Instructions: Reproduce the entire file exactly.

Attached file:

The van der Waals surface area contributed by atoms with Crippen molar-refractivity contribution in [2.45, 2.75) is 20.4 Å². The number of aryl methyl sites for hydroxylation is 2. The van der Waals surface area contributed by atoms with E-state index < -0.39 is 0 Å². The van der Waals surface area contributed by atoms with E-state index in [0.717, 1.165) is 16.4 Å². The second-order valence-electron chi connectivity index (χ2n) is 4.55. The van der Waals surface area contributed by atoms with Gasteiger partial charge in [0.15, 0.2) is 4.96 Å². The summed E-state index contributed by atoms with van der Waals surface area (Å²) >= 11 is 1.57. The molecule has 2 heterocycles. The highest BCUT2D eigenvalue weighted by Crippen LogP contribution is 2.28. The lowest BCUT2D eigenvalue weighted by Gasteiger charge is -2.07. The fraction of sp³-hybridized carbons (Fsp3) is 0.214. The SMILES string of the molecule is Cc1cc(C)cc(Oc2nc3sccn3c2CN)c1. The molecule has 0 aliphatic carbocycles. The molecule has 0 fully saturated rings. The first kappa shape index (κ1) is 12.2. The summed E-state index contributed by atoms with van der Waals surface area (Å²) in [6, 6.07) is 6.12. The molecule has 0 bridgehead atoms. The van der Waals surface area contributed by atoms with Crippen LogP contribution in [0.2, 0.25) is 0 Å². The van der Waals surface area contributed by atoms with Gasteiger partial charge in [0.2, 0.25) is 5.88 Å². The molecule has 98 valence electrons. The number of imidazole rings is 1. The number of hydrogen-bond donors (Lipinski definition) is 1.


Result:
The van der Waals surface area contributed by atoms with Crippen molar-refractivity contribution in [2.45, 2.75) is 20.4 Å². The number of aryl methyl sites for hydroxylation is 2. The van der Waals surface area contributed by atoms with E-state index < -0.39 is 0 Å². The van der Waals surface area contributed by atoms with E-state index in [0.717, 1.165) is 16.4 Å². The second-order valence-electron chi connectivity index (χ2n) is 4.55. The van der Waals surface area contributed by atoms with Gasteiger partial charge in [0.15, 0.2) is 4.96 Å². The summed E-state index contributed by atoms with van der Waals surface area (Å²) >= 11 is 1.57. The molecule has 2 heterocycles. The highest BCUT2D eigenvalue weighted by Crippen LogP contribution is 2.28. The lowest BCUT2D eigenvalue weighted by Gasteiger charge is -2.07. The fraction of sp³-hybridized carbons (Fsp3) is 0.214. The SMILES string of the molecule is Cc1cc(C)cc(Oc2nc3sccn3c2CN)c1. The molecule has 0 aliphatic carbocycles. The molecule has 0 fully saturated rings. The first kappa shape index (κ1) is 12.2. The summed E-state index contributed by atoms with van der Waals surface area (Å²) in [6, 6.07) is 6.12. The molecule has 0 bridgehead atoms. The van der Waals surface area contributed by atoms with Crippen LogP contribution in [0.2, 0.25) is 0 Å². The van der Waals surface area contributed by atoms with Gasteiger partial charge in [0.2, 0.25) is 5.88 Å². The molecule has 98 valence electrons. The number of imidazole rings is 1. The number of hydrogen-bond donors (Lipinski definition) is 1.